Are Four Legs Better than Two?
In case there are a few on two legs who aren't convinced, allow me to present my case.
Your dog is a great food tester. If she won't eat it, you'd better not either.
No cat snores as loudly as a human.
Your cat, dog, horse or bird doesn't care if you're young or old, rich or poor, fat or thin. She loves you just as you are.
No animal has ever tortured himself by trying to be perfect.
No herd of horses or pack of hounds will ever ask you to clap your hands in unison. Nor will any animal -- even in front of a TV camera -- introduce another as "the lovely and talented ..."
Humans routinely breed past the food supply. Most animals are too smart to do this.
Some animals are monogamous. Some are not. They accept their fundamental natures. When it comes to humans, the kindest way to approach this is to understand that monogamy is contrary to nature but necessary for the greater social good.
Animals do not pay for sex.
Animals cannot damage the water table. Humans are doing this all over the world even as you read this.
No animal is ever a hypocrite.
A cat doesn't care if another cat is black or white, so along as she catches mice.
A dog may steal from you but will never lie to you.
And so on.
With all due respect to the valid points that she makes, she is wrong on a couple of points:
Animals do pay for sex. Many animals exchange gifts of food, for example, for sex. Others just force the female. Nature isn't always pretty.
No animal is a hypocrite? Tell that to my cat. After having a moderate-to-severe urinating problem (he didn't want to go inside the box), we had both of them neutered and I, who had lavished praise on little Newton for any box-doody, began rewarding him with food if he used the box. Well, I'm happy to say that Newton has had a complete attitude change - if anything, he's turned into the happiest little puppy that a cat could be - running at my heels with his face upturned, wagging his tail, and "barking" - but he also learned to scratch in the box whenever he wants a treat (which is constantly now). Actually, random rewards are best - I did try that, but you know how cute they can be when they want something!
What a little shit! Plus, I cannot eat cheerios without both of these characters (they're tuxedo cats, but I think they more resemble killer whales) in my face, running over my feet, jumping on the counter, meowing, etc. These little twinks get breakfast, then also get a taste of my cheerios before I have any breakfast. And since I loathe eating in the morning, cheerios or oatmeal is about all I can stomach. (Yes, they have to lick my oatmeal bowl, too!) I admit it; I let them manipulate me.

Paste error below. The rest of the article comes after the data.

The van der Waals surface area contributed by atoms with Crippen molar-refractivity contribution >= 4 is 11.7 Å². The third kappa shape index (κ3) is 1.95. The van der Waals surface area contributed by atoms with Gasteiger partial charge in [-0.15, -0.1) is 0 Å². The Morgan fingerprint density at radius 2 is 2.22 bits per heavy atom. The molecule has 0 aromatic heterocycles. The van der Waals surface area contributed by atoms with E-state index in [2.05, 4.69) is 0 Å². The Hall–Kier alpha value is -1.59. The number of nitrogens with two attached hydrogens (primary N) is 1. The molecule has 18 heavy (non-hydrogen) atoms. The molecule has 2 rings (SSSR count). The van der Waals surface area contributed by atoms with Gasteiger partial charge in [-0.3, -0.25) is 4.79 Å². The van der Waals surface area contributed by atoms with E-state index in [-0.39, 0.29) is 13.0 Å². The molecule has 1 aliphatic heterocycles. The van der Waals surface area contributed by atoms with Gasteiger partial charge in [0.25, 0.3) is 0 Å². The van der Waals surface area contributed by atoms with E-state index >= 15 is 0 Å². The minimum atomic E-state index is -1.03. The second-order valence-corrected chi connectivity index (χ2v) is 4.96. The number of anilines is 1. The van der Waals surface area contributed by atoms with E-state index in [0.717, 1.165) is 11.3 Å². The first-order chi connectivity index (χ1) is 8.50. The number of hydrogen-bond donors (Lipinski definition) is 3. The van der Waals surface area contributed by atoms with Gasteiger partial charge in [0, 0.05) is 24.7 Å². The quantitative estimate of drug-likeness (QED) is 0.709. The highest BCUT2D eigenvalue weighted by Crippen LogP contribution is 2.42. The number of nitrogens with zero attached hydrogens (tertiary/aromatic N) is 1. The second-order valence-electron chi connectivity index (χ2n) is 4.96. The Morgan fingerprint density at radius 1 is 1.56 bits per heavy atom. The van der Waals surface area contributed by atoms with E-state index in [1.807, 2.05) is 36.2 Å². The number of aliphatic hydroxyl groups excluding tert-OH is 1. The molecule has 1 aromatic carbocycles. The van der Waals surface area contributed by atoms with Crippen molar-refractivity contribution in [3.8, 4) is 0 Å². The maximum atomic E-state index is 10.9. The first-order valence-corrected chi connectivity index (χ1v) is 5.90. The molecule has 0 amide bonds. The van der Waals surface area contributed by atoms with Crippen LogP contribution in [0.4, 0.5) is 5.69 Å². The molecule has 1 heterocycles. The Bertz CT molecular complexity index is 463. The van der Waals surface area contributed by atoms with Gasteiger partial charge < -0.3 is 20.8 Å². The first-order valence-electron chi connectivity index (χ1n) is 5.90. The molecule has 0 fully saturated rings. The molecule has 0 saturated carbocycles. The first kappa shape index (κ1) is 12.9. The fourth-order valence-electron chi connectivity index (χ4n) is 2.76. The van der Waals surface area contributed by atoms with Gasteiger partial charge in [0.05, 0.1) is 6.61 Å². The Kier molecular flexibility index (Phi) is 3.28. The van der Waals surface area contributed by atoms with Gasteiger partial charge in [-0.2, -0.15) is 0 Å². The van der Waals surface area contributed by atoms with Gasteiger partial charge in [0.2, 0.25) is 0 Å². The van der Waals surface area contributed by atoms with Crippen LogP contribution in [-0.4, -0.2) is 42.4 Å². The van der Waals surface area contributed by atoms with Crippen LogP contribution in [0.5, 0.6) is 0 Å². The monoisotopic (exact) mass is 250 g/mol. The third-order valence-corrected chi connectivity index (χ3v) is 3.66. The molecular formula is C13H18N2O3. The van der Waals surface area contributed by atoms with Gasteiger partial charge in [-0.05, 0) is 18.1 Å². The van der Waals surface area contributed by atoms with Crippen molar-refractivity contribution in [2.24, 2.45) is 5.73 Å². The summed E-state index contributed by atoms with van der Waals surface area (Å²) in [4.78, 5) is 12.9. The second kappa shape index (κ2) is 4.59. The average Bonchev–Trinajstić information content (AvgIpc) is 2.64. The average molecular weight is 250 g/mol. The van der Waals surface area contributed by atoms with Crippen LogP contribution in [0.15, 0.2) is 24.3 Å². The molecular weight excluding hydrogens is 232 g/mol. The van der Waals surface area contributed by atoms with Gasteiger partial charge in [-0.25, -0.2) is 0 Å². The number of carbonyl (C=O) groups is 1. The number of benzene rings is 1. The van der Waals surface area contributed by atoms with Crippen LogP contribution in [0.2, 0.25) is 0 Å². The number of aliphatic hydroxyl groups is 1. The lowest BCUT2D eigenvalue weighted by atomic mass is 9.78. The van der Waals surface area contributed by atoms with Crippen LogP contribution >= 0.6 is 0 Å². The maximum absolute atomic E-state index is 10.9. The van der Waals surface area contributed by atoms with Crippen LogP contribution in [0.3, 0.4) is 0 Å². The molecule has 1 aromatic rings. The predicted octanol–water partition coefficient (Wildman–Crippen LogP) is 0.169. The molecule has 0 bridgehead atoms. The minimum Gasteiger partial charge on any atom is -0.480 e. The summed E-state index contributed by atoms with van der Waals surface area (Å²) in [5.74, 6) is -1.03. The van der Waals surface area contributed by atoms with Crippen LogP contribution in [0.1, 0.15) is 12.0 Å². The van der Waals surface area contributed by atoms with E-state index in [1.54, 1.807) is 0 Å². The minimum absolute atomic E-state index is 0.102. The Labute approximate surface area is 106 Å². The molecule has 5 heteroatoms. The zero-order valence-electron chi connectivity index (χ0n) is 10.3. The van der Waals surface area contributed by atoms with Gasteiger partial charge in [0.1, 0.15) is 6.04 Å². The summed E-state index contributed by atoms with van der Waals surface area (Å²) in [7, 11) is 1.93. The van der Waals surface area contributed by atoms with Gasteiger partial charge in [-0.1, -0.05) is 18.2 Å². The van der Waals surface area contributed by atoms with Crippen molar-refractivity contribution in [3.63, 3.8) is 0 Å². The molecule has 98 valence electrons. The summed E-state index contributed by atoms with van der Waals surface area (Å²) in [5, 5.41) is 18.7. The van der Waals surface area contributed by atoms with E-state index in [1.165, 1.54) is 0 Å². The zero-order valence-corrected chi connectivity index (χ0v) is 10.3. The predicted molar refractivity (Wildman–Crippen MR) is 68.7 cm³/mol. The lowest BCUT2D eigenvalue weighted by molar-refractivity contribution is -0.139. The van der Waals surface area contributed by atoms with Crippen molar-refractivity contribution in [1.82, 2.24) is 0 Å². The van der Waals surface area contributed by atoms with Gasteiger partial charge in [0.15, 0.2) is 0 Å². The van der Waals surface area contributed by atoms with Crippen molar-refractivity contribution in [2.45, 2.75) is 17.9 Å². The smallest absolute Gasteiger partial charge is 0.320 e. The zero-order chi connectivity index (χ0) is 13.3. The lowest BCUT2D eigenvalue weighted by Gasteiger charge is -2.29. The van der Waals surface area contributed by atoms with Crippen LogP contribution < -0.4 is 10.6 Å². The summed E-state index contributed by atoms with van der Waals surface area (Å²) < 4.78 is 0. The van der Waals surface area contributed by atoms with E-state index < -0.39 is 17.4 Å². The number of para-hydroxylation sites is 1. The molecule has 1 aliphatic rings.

Animals aren't "too smart" to overbreed - any animal can and will overbreed. That's why we get our little darlings fixed. (If you own a female cat, you know the routine: "Meeeeoooaauur! I want to have a million kitty-brats!")
Do I need to mention that, even if your dog will eat it, you'd better not? (Cats, too. Loki throws up on the floor, and there's Newton, running over to see what's tasty. He'll even eat his own barf. Eeeaaauuugh!)
But for the most part, this article is true. Animals don't care if you're ugly or pretty, fat or thin. Animals work well with disabled people, and people with autism or brain damage respond positively to them. They love without condition, without reservation; I never felt judged by an animal, or alone in nature. Also, it goes without saying that animals have a sense of humor; every single cat I ever owned sure did. They were all sweeties, and I swear they were laughing at me, and playing tricks on me! Animals are happy "just because," and this year, I resolved to do just that.
One of the reasons we made a social contract with domesticated animals years ago was to "borrow" their power, speed, senses. In return, we feed them, care for them. We have broken this contract. They have not.
Man, that's the truth.